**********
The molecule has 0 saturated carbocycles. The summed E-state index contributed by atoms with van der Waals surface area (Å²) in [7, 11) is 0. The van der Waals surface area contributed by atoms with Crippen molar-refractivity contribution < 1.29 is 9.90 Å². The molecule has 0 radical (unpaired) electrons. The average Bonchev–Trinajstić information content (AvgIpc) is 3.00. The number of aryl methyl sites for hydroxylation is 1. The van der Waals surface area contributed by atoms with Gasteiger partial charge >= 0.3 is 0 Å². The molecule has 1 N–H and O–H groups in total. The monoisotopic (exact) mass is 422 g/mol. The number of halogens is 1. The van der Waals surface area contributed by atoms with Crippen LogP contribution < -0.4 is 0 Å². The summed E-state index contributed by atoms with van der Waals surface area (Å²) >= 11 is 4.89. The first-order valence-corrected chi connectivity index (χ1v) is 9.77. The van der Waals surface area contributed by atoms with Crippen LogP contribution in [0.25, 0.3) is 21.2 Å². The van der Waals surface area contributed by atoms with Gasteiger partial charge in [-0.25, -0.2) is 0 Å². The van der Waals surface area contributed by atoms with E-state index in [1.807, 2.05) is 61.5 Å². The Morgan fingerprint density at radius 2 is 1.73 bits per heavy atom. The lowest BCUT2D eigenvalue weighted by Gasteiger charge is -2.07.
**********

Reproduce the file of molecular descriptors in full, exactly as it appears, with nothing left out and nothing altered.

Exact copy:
The molecule has 0 saturated carbocycles. The summed E-state index contributed by atoms with van der Waals surface area (Å²) in [7, 11) is 0. The van der Waals surface area contributed by atoms with Crippen molar-refractivity contribution < 1.29 is 9.90 Å². The molecule has 0 radical (unpaired) electrons. The average Bonchev–Trinajstić information content (AvgIpc) is 3.00. The number of aryl methyl sites for hydroxylation is 1. The van der Waals surface area contributed by atoms with Gasteiger partial charge >= 0.3 is 0 Å². The molecule has 1 N–H and O–H groups in total. The monoisotopic (exact) mass is 422 g/mol. The number of halogens is 1. The van der Waals surface area contributed by atoms with Crippen LogP contribution < -0.4 is 0 Å². The summed E-state index contributed by atoms with van der Waals surface area (Å²) >= 11 is 4.89. The first-order valence-corrected chi connectivity index (χ1v) is 9.77. The van der Waals surface area contributed by atoms with Crippen LogP contribution in [0.25, 0.3) is 21.2 Å². The van der Waals surface area contributed by atoms with Gasteiger partial charge in [-0.25, -0.2) is 0 Å². The van der Waals surface area contributed by atoms with E-state index in [1.807, 2.05) is 61.5 Å². The Morgan fingerprint density at radius 2 is 1.73 bits per heavy atom. The lowest BCUT2D eigenvalue weighted by Gasteiger charge is -2.07.